Chairman’s Introduction

Corporate governance

The business that now comprises RUA Life Sciences has changed out of all recognition over the past two years and the Board believes that fully participating in good Corporate Governance provides a platform to articulate and communicate the strategy and objectives of the Company. Our vision is to improve the lives of millions of patients by providing the worlds leading implantable polyurethane to medical device companies whilst using this platform technology, Elast-EonTM, to design, develop, manufacture and market our own improved devices. The recent acquisition of RUA Medical has provided the people, infrastructure and systems to help turn this vision into reality.

Until the acquisition of RUA Medical, the role of Chairman and Chief Executive was combined, we fully explained why this was the case but this has now been normalised as part of the journey of growth and development.

These recent changes are a new chapter in RUA Life Sciences’s development with the objective of delivering long term shareholder value.

The Board of RUA Life Sciences has chosen to adopt the Quoted Companies Alliance Corporate Governance Code (the ‘QCA Code’). As Chairman, it is my responsibility, working with my fellow board colleagues, to ensure that good standards of corporate governance are embraced throughout the Group. The Board believes that it satisfies the requirements of the QCA Code.

To see how RUA Life Sciences addresses the key governance principles defined in the QCA Code, please refer to the table below. Further information on compliance with the QCA Code will be provided in our annual report for the year ending 31 March 2020.

Bill Brown, Executive Chairman

This disclosure was last reviewed and updated on 9 June 2020

The Principles of the Quoted Company Alliance (QCA) Code

Delivery Growth

QCA Code PrincipleApplicationRUA Life Sciences Disclosure
1. Establish a strategy and business model which promote long-term value for shareholdersThe board must be able to express a shared view of the company’s purpose, business model and strategy. It should go beyond the simple description of products and corporate structures and set out how the company intends to deliver shareholder value in the medium to long-term. 
It should demonstrate that the delivery of long-term growth is underpinned by a clear set of values aimed at protecting the company from unnecessary risk and securing its long-term future.The RUA Life Sciences Board conducted a thorough strategy review in 2018 which culminated in the adoption of a new growth business model focused developing medical devices utilising the key strengths of Elast-EonTM.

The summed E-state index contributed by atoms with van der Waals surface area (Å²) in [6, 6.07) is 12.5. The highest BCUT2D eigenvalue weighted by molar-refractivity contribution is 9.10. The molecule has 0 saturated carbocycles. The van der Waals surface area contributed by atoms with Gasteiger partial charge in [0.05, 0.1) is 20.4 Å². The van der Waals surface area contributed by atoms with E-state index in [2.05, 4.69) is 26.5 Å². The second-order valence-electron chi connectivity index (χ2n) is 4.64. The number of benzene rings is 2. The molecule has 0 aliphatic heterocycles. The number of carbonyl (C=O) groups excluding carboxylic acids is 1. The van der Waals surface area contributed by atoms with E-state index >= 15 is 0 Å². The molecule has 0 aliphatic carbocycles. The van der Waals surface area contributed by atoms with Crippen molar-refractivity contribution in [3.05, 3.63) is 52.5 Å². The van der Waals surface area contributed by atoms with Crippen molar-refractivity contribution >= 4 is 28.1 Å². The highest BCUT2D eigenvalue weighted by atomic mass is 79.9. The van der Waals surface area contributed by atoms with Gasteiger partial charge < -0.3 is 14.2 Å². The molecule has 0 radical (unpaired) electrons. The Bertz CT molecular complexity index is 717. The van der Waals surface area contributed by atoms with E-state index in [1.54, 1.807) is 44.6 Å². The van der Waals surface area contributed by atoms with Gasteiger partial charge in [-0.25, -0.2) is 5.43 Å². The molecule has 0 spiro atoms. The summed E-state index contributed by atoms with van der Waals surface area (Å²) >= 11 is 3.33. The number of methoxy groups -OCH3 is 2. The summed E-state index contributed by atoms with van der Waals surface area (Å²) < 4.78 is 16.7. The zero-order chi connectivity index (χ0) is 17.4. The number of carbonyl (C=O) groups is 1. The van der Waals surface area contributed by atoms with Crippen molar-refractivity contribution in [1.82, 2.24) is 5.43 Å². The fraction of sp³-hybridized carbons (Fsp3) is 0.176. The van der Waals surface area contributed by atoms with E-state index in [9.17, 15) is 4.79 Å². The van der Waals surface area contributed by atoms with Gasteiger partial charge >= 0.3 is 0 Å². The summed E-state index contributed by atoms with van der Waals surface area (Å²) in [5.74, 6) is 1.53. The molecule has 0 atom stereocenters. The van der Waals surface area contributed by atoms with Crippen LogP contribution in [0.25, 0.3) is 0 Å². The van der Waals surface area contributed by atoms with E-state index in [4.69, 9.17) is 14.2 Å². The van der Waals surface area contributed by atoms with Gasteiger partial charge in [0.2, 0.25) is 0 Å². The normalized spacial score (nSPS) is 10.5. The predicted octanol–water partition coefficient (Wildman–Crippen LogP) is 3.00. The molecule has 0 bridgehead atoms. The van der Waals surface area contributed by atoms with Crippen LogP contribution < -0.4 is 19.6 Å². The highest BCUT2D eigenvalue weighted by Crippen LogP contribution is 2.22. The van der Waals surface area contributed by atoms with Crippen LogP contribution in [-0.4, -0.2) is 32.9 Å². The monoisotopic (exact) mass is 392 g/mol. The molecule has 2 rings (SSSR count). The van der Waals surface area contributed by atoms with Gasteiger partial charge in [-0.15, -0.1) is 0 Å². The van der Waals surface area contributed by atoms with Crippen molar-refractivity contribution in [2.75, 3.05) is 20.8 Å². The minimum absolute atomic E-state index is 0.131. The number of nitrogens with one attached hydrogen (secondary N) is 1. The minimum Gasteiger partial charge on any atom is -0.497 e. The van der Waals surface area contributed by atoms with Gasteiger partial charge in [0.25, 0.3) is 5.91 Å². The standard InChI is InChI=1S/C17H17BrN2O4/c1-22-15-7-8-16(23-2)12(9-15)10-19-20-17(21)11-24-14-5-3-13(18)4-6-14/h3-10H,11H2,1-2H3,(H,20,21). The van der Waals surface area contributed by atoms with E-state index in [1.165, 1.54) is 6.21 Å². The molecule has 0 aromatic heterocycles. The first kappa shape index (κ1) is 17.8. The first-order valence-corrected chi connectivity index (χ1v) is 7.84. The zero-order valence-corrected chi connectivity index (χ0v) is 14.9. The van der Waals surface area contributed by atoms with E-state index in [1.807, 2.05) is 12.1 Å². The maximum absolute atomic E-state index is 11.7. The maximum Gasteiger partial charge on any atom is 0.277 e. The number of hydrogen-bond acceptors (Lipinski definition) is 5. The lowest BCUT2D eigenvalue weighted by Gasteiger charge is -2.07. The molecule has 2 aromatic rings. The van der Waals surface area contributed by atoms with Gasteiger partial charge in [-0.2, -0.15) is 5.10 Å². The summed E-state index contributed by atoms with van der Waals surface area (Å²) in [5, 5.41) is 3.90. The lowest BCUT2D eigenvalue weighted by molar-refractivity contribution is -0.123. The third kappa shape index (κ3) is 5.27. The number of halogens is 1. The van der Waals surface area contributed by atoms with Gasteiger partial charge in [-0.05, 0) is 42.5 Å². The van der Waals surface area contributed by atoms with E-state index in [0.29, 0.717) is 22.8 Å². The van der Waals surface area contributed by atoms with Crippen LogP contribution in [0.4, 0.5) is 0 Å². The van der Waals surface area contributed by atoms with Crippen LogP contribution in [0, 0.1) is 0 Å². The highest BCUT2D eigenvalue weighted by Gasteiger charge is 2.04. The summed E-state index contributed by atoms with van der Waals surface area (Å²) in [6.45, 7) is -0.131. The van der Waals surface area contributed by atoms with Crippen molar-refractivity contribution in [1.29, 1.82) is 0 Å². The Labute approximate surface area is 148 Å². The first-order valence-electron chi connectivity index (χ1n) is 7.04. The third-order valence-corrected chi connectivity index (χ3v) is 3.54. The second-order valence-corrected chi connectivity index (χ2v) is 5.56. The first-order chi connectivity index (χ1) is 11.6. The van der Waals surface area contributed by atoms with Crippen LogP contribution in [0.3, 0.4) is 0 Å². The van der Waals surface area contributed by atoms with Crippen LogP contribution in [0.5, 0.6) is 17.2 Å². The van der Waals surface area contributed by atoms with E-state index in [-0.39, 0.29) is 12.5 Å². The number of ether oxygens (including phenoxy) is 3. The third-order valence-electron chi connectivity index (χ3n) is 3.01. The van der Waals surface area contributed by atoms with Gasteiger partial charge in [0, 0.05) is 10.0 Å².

This strategy is set out in the Strategic Report section of the Company’s Annual Report and Accounts for the year to 31 March 2019 and will be updated further in period to 31 March 2020, available on the website www.rualifesciences.com.



Additionally, the Company’s shareholder circular dated 11 March 2020, also available on the website, provides additional details of the strategy and plans for delivery of long-term growth to shareholders and the rationale for the acquisition of RUA Medical.
2. Seek to understand and meet shareholder needs and expectationsDirectors must develop a good understanding of the needs and expectations of all elements of the company’s shareholder base.



The board must manage shareholders’ expectations and should seek to understand the motivations behind shareholder voting decisions.
RUA Life Sciences is currently developing new medical devices incorporating our world class biomaterial, ElastEon™. The Board is focused on the successful development of these products and understands that shareholders expect capital growth from the execution of the Company’s clearly defined strategy.



RUA Life Sciences encourages two-way communication with both its institutional and private investors and responds promptly to all queries received. The Chairman and Chief Executive both talk regularly with the Group’s major shareholders and ensures that their views are communicated fully to the Board.



The Board recognises the AGM as an important opportunity to meet with the Company’s private shareholders. The Directors are available to listen to, and answer questions from, shareholders, both formally as part of the meeting and informally immediately following the AGM.



Where voting decisions are not in line with its expectations, the Board will engage with those shareholders to understand and address any issues. The Company Secretary is the main point of contact for such matters.
3. Take into account wider stakeholder and social responsibilities and their implications for long-term successLong-term success relies upon good relations with a range of different stakeholder groups both internal (workforce) and external (suppliers, customers, regulators and others). The board needs to identify the company’s stakeholders and understand their needs, interests and expectations.

Where matters that relate to the company’s impact on society, the communities within which it operates or the environment have the potential to affect the company’s ability to deliver shareholder value over the medium to long-term, then those matters must be integrated into the company’s strategy and business model.


Feedback is an essential part of all control mechanisms. Systems need to be in place to solicit, consider and act on feedback from all stakeholder groups.

The principal operating subsidiary of RUA Life Sciences PLC, RUA Medical Devices Limited operates a detailed balance score card system within its overall QMS. The balanced scorecard monitors relationships with employees, suppliers, customers and regulators. Data is gathered on a monthly basis and reviewed by the senior management team and further presented to the Board.